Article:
Companies - startups in particular, have to keep up with innovation and need to spend their time wisely. Business plans tend to take time, significant effort and resources to prepare. The Business Model Canvas is the lighter and more agile version of a business plan that can help businesses define what they are about. It is suitable for both new and existing businesses.
Business theorist Alexander Osterwalder and Yves Pigneur in 2004, introduced a technique known as the Business Model Canvas. A business model comprises 9 building blocks and shows how an organization creates and delivers value to its customers. It provides a blueprint for implementing a business strategy but usually does not include strategic details or approaches. It can also be used as a lens to examine the current state of any business. For example, you may be able to identify how much time and resources a company devotes to each of these building blocks.
As part of building your business model canvas, it’s important to ask the right questions. This article provides a checklist of questions to ask when developing your business model.
1. Customer Relationships
This building block defines who your target customer is and how they are acquired and retained.
1. Who are our target customers?
2. Which additional stakeholder groups do we generate value for?
3. How do we acquire these customers?
4. How do we keep the customers we have?
5. How do we increase the number of customers we have?
2. Customer Segments
Customer segments provide a means of grouping customers with common needs and attributes, so that their needs can be efficiently addressed. Segments can be defined based on:
Needs per segment
Profitability between segments – Customers may be grouped based on the amount of revenue they bring in
Formation of customer relationships – For example, Online Vs Walk-in customers
Have we segmented our customer base?
What are the key segments we should be looking at?
What business relationship are we looking to form with each segment?
3. Value Proposition
This represents what the customer is willing to pay for to fulfill a specific need.
What problem are we trying to help our customers solve?
What needs do our customers have?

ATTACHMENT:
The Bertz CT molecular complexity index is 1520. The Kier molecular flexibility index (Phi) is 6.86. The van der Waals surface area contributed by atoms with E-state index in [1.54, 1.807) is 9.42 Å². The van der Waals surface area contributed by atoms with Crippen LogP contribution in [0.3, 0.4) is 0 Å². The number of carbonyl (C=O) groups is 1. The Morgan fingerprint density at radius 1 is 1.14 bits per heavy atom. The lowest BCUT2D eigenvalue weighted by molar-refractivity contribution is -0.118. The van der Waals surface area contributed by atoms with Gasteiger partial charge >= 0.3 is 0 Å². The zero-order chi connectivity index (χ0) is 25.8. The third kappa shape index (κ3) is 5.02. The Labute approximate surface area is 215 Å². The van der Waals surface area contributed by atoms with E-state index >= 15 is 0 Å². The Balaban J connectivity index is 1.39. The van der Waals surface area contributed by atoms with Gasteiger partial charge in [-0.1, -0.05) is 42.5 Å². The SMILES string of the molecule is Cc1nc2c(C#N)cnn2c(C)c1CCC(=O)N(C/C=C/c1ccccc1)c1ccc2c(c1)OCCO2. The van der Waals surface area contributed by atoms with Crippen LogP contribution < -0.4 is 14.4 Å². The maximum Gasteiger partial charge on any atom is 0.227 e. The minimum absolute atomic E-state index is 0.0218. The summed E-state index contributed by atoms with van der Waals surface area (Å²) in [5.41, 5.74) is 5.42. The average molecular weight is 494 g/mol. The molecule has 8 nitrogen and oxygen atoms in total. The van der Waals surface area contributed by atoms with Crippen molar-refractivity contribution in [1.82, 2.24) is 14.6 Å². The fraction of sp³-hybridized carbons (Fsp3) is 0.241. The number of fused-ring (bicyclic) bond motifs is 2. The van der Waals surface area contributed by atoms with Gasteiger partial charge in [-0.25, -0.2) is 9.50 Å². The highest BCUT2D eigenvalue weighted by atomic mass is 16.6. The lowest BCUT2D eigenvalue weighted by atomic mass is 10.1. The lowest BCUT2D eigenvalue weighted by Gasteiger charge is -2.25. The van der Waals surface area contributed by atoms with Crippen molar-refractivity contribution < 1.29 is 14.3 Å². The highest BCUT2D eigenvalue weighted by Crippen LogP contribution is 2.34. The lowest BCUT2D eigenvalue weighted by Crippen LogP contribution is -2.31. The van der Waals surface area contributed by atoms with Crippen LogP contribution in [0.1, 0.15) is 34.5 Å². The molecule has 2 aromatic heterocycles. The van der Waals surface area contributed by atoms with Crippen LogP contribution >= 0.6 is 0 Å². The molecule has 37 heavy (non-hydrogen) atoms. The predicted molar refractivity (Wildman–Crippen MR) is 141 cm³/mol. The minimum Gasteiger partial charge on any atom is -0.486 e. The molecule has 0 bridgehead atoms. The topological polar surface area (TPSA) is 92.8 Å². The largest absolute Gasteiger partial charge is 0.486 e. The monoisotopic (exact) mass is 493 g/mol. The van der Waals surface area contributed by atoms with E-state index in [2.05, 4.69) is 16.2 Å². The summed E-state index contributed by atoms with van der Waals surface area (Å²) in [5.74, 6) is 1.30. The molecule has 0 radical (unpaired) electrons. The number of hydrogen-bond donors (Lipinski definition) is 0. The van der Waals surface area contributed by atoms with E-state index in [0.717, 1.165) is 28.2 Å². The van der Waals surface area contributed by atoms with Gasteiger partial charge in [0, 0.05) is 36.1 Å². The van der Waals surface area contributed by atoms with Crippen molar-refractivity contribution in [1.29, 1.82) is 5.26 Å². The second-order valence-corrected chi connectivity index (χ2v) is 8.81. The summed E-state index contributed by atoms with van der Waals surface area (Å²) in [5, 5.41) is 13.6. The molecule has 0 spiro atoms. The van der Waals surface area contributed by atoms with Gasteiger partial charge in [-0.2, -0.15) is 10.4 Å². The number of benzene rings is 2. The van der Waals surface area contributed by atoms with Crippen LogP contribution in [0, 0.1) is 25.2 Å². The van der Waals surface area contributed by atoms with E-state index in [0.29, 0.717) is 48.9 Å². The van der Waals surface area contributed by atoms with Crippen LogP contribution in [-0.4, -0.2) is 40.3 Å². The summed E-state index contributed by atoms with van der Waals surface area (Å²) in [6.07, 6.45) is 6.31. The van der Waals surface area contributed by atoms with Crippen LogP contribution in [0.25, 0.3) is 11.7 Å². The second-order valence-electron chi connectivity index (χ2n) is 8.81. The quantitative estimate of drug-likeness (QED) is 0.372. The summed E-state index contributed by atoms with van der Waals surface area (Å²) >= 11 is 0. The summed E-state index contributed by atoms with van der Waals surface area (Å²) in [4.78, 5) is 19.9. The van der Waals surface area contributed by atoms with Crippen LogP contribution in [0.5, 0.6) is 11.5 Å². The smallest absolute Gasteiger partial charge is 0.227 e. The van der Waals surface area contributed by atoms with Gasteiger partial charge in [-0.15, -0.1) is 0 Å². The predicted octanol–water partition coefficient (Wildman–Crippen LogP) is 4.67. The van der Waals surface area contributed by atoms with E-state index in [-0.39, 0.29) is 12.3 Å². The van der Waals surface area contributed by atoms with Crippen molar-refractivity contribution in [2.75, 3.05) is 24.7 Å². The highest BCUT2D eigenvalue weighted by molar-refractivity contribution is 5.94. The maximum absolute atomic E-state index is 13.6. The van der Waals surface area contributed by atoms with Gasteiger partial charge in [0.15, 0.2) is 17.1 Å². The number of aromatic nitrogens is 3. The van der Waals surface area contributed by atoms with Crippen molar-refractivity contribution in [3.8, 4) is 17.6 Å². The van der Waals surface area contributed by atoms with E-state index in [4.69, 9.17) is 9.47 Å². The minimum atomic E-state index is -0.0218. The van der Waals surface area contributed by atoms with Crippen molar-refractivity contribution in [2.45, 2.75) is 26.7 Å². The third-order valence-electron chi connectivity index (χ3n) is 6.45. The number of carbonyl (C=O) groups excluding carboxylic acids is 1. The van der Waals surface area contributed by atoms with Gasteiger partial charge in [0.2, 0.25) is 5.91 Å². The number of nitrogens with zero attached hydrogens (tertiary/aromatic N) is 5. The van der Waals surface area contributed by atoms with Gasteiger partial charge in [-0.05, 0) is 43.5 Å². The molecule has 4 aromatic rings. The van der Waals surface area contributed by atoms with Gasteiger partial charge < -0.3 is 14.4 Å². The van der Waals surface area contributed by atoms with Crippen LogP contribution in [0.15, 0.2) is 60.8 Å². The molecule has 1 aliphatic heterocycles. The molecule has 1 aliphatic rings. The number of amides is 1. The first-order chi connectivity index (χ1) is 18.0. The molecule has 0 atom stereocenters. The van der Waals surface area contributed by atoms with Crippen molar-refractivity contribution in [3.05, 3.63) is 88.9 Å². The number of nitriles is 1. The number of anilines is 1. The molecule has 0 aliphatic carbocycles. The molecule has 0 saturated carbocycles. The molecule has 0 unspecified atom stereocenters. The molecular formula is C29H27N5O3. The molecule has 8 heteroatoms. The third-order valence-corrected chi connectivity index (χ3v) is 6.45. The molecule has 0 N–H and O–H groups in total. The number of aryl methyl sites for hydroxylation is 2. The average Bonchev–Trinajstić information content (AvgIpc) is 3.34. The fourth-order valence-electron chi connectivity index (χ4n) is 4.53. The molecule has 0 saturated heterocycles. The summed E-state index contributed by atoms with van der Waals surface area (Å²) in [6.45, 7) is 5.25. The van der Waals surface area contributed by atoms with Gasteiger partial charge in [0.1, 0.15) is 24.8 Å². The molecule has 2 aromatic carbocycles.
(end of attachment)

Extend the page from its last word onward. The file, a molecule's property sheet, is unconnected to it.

What products and services should we offer to our customers per segment?
What value do we deliver to our customers that would make them come to us?
What value do we provide that distinguishes us from our competitors?
4. Distribution Channel
Distribution channels refer to how a business reaches its customers to deliver services or products to them.
How do we reach our customers and what are the alternatives?
Are these channels in line with what our customers need?
How would customers like to be reached?
5. Key Resources
These are the assets needed to execute a business model. They may be physical, financial (line of credit) or human.
What resources are needed for us to deliver on our value proposition?
How can we best allocate resources in an efficient manner?
6. Key Activities
This is a combination of value-add (activities customers will pay for), non-value-add activities, and activities performed to meet regulatory needs, which the customer is usually not willing to pay for.
What activities do we need to undertake to deliver value to our customers?
What activities are we able to carry out with the resources we have?
What additional activities should we be carrying out and do we have the right resources in place?
7. Key Partnerships
Partners are required for a business to be able to perform its activities. This type of relationship can evolve into a merger/acquisition. Partnerships are particularly useful in saving costs, reducing risk and helping businesses gain access to the capabilities/resources they lack internally.
Who are our important partners and why are they important to us?
Who are our important suppliers and why are they important to us?
What activities are our partners good at?
What do our partners expect to get out of their engagement with us?
8. Cost Structure
It's important to understand where funds are being devoted, how costs can be reduced and the different types of costs affecting the business.
What are the key costs for us?
What are the financial risks we face and how do we mitigate these risks?
9. Revenue Streams
These define the ways in which revenue comes into an enterprise in exchange for the realization of a value proposition. Examples include:
Lending, renting or leasing
What are our sources of revenue?
What is the customer willing to pay us for?
What can we do to increase our revenue?
How do our customers pay and how do we want them to pay in the future?
How much does each stream of revenue contribute to our turnover?
Please share your experience with using the Business Model Canvas.